Montreal Students Riot Over Tuition Hike [Video]
Violence erupted in the streets of Montreal Wednesday night after talks broke down between student groups and the Quebec government, leading to 85 arrests and shattered windows.
Several police officers were also injured in the riot that left the city stunned Thursday.
Banks and other businesses, cars, even a police station had their windows shattered by an angry mob that spilled out from a larger crowd of thousands of student protesters.
The violence followed a breakdown in talks between the two parties to end an 11-week fight over tuition hikes.
The government said one of the student groups, C.L.A.S.S.E., broke the truce by protesting Tuesday and condoning violence on its website and booted it from talks Wednesday.
“You can’t play both sides,” Education Minister Line Beauchamp said. “I regret that this (group) has chosen its camp.”
That prompted two other students groups to walk out in protest leading to the street demonstrations and subsequent riot.
The leader of one student group said the talks are suspended until the banned group is invited back to sit at the table again.
Martine Desjardins, of the Quebec Federation of University Students, told CTV‘s Canada AM the early discussions revolved around issues like student aid and not tuition fees.
“People want us to talk about the tuition fee problems,” she said in a telephone interview from Montreal Thursday.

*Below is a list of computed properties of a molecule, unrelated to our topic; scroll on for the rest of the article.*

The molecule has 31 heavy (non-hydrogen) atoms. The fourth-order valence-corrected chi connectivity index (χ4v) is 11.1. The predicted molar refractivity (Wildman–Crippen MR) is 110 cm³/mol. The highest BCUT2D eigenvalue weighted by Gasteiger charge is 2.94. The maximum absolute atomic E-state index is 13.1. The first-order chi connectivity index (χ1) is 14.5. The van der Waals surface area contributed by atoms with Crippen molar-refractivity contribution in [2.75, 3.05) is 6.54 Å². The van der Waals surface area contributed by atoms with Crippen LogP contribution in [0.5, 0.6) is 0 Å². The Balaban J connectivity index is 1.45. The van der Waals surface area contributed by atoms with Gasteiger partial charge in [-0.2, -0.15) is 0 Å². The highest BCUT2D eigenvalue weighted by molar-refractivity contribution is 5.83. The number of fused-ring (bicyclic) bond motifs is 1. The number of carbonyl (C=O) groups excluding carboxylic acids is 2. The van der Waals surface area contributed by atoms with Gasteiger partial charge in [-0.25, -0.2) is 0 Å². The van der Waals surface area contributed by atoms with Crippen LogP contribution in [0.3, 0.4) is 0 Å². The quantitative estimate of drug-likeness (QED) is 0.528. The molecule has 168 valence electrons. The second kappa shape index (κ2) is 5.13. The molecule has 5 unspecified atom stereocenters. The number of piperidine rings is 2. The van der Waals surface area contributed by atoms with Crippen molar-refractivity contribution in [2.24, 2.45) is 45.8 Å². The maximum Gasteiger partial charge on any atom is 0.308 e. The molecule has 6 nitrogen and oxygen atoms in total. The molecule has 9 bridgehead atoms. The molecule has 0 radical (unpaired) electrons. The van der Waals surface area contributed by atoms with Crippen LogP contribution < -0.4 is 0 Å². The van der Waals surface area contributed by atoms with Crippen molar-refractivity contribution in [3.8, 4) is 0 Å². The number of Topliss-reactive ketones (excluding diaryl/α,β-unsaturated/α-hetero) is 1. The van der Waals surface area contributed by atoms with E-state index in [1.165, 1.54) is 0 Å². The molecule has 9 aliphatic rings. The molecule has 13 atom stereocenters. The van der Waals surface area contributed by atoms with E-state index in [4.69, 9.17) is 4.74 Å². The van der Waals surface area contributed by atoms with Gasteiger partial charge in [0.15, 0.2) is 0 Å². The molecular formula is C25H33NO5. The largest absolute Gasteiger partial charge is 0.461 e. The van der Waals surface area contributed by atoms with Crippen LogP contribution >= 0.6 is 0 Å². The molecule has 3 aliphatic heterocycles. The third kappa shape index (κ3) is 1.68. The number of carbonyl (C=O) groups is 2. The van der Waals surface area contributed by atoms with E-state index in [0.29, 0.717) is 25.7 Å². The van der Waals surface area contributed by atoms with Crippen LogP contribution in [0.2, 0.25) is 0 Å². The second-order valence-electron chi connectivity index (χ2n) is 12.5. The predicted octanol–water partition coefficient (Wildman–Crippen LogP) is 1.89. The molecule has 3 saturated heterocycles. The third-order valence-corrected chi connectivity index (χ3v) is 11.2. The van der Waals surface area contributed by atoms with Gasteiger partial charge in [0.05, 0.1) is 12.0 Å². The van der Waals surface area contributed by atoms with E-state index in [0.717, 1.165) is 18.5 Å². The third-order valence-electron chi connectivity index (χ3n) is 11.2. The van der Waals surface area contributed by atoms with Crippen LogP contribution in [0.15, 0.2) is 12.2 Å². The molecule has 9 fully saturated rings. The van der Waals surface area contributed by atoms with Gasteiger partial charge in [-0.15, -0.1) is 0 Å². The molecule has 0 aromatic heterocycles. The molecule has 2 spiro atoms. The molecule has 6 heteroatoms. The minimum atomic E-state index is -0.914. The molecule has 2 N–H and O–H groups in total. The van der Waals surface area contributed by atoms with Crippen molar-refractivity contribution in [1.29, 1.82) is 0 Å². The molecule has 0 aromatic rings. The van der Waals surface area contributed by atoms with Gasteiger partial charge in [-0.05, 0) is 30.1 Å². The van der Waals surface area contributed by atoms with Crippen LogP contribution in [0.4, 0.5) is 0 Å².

“We were ready to spend hours and more hours on this topic,” Desjardins said.
She said there were preliminary talks about returning to the negotiating table to end the conflict after Thursday‘s violent demonstrations.
“As students we have a responsibility to go back to the table, but we need the government to understand what we need to talk about,” Desjardins said.
Although pressure is mounting on the Liberal government of Premier Jean Charest to back down from the planned $325-per-year tuition hike, it appears less likely as the party rises in the polls, raising the possibility of a snap spring election.
Polls indicate Quebecers generally support the fees.
One survey this week showed the poll-leading Parti Quebecois, which has staunchly endorsed the students, losing support and seeing its lead evaporate in recent weeks.
A provincial election must be called between this spring and late 2013.
As the talks broke down Wednesday, students took a parting shot at Beauchamps, calling her a scolding school master more interested in political grandstanding than negotiating.
It was moments after the talks ended when students began spilling into the streets of Montreal and Quebec City, joined later by thousands of others denouncing Charest and demanding an election.
A few in the crowd wore masks, while some fired paintballs at police and media.
Police responded by pepper-spraying people as they moved in to quell the violence, including an attack on a downtown police station that had its windows smashed.